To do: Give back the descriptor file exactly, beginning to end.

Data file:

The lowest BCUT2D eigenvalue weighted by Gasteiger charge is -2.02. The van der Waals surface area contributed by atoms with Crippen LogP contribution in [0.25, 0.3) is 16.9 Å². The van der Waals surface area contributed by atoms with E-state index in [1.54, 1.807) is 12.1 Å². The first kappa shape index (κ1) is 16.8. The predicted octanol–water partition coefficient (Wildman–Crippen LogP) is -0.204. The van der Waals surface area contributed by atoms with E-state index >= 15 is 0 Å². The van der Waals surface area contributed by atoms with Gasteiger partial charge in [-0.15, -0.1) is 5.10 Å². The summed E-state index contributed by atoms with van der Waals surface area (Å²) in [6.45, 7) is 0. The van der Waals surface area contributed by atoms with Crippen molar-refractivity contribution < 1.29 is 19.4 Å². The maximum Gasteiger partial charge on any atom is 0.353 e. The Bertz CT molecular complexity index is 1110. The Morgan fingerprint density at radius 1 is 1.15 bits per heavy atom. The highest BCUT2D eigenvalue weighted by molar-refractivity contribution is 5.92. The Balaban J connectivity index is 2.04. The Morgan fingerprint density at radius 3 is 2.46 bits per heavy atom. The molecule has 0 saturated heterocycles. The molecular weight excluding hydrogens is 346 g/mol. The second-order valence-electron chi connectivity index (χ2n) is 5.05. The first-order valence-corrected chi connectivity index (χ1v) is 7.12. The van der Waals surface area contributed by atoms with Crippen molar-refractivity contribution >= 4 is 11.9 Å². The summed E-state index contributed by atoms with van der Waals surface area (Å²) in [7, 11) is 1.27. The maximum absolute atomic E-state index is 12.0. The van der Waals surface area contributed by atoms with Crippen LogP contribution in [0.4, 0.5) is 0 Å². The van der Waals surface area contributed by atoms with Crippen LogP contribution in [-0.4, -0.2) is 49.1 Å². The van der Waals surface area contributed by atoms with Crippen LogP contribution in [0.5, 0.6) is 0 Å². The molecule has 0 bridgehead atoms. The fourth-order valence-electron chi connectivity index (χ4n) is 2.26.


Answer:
The lowest BCUT2D eigenvalue weighted by Gasteiger charge is -2.02. The van der Waals surface area contributed by atoms with Crippen LogP contribution in [0.25, 0.3) is 16.9 Å². The van der Waals surface area contributed by atoms with E-state index in [1.54, 1.807) is 12.1 Å². The first kappa shape index (κ1) is 16.8. The predicted octanol–water partition coefficient (Wildman–Crippen LogP) is -0.204. The van der Waals surface area contributed by atoms with E-state index >= 15 is 0 Å². The van der Waals surface area contributed by atoms with Gasteiger partial charge in [-0.15, -0.1) is 5.10 Å². The summed E-state index contributed by atoms with van der Waals surface area (Å²) in [6.45, 7) is 0. The van der Waals surface area contributed by atoms with Crippen molar-refractivity contribution < 1.29 is 19.4 Å². The maximum Gasteiger partial charge on any atom is 0.353 e. The Bertz CT molecular complexity index is 1110. The Morgan fingerprint density at radius 1 is 1.15 bits per heavy atom. The highest BCUT2D eigenvalue weighted by molar-refractivity contribution is 5.92. The Balaban J connectivity index is 2.04. The Morgan fingerprint density at radius 3 is 2.46 bits per heavy atom. The molecule has 0 saturated heterocycles. The molecular weight excluding hydrogens is 346 g/mol. The second-order valence-electron chi connectivity index (χ2n) is 5.05. The first-order valence-corrected chi connectivity index (χ1v) is 7.12. The van der Waals surface area contributed by atoms with Crippen molar-refractivity contribution >= 4 is 11.9 Å². The summed E-state index contributed by atoms with van der Waals surface area (Å²) in [7, 11) is 1.27. The maximum absolute atomic E-state index is 12.0. The van der Waals surface area contributed by atoms with Crippen LogP contribution in [0.4, 0.5) is 0 Å². The van der Waals surface area contributed by atoms with Crippen LogP contribution in [-0.4, -0.2) is 49.1 Å². The van der Waals surface area contributed by atoms with Crippen LogP contribution in [0.5, 0.6) is 0 Å². The molecule has 0 bridgehead atoms. The fourth-order valence-electron chi connectivity index (χ4n) is 2.26.